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As Assembly Passes Wrongful Convictions Bill, Advocates and Exonerees Rally in Albany to Demand Action in Senate

April 18, 2023

Contact: Mitch Schwartz, (914) 330-1026

As Assembly Passes Wrongful Convictions Bill, Advocates and Exonerees Rally in Albany to Demand Action in Senate

Challenging Wrongful Convictions Act gives wrongfully-convicted New Yorkers the chance to prove their innocence

ALBANY–Exonerees, advocates, and elected officials, energized by the Assembly’s passage of the Challenging Wrongful Convictions Act (S.215 / A.278) late last month, gathered at the Capitol’s Million Dollar Staircase today to demand the Senate stand up for wrongfully-convicted New Yorkers. The Act, sponsored by Senator Zellnor Myrie and Assembly Member Jeffrion Aubry, improves New York’s post-conviction relief framework, one of the most restrictive in the nation for overturning wrongful convictions. 

New York, which is a national outlier in barring people who pleaded guilty from vacating wrongful convictions, has the third highest number of wrongful convictions in the United States, according to the National Registry of Exonerations. This rule stems from a 2018 Court of Appeals case that barred people who are legally innocent, but who plead guilty under the threat of jail or prison time, from vacating their convictions without DNA evidence. Fewer than 10 percent of criminal cases produce such evidence.

The Hon. Rowan D. Wilson, the current nominee for Chief Justice for New York’s Court of Appeals, wrote the dissent in that 2018 case, emphasizing that “[e]very wrongful conviction is a stain on the reputation of the courts, eroding public trust and confidence in the legitimacy of our institutional status and the fairness and accuracy of our decisions.”

“Wrongful convictions are the shame of New York,” said Senator Zellnor Myrie. “They ruin lives, waste potential and squander limited resources prosecuting the innocent while true perpetrators remain at large. Unfortunately it’s far too easy to be wrongfully convicted in our state, and far too difficult to clear your name. If we’re serious about public safety, we must advance this legislation now.”

The Challenging Wrongful Convictions Act improves this process by:

  • Removing the guilty plea bar on actual innocence claims when there is credible new, non-DNA evidence of wrongful conviction;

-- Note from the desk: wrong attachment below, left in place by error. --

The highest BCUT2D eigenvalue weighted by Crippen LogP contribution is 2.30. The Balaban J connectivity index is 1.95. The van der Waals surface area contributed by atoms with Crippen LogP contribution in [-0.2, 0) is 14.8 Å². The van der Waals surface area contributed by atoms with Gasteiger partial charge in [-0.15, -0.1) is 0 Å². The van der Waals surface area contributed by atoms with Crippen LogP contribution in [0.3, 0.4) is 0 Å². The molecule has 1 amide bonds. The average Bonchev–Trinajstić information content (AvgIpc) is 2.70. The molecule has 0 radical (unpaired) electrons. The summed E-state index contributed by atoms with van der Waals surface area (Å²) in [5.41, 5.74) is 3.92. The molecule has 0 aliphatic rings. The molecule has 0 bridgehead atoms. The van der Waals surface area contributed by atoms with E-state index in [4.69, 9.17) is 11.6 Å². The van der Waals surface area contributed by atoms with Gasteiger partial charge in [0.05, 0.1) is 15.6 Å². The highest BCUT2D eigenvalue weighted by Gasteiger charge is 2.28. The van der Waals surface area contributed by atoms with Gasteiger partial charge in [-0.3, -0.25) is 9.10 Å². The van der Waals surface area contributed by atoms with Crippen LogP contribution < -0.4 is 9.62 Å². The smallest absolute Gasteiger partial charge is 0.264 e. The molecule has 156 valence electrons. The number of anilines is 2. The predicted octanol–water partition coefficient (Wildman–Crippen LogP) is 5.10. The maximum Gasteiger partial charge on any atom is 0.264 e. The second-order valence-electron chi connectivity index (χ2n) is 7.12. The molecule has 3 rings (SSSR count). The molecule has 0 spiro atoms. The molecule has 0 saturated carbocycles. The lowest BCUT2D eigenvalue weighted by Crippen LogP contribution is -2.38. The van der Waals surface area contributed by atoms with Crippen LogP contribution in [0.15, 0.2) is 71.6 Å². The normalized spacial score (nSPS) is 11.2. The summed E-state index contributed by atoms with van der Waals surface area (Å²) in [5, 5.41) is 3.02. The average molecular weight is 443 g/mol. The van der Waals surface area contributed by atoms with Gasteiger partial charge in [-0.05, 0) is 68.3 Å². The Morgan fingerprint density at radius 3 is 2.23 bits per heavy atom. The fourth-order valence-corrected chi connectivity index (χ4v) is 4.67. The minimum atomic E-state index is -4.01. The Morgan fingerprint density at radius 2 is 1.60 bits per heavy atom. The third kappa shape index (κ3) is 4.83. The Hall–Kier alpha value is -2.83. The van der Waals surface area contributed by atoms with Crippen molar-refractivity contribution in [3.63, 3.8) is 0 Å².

• Providing a right to post-conviction discovery; and
  • Establishing a right to counsel for those with wrongful conviction claims. New York is one of just five states in the U.S. that does not provide a right to attorney in post-conviction cases, trailing states like Texas and Alabama.

“New York has a wrongful conviction problem, and it’s time to fix it,” said Amanda Wallwin, State Policy Advocate at the Innocence Project. “The Challenging Wrongful Convictions Act will restore one of the most fundamental rights to our criminal legal system – the right to prove your innocence. Every wrongful conviction has a devastating impact on the wrongfully convicted person, their family and their community. Each day that passes without this legislation is another day that wrongfully convicted people are left to languish in prison without a working pathway to demonstrate the truth of their innocence. It’s time for the Senate to finally pass the Challenging Wrongful Convictions Act.”

“Our elected officials need to walk and chew gum at the same time. They need to figure out this budget – with no rollbacks to bail reform – AND work to pass critical legislation like the Challenging Wrongful Convictions Act. This bill has already passed the Assembly, so we now need our Senators to step up and do the same,” said Neil Berry, a community leader at VOCAL-NY.

In New York and across the country, many innocent people plead guilty because they are coerced and face harsher penalties if they elect to go to trial. Nationally, 97 percent of criminal cases are resolved through guilty pleas and 1 in 4 wrongfully convicted Americans who were later exonerated pleaded guilty.

The bill, which has now passed the Assembly two years in a row, is featured on the Justice Roadmap and was included in the “People’s Budget” of the Black, Puerto Rican, Hispanic & Asian Legislative Caucus.


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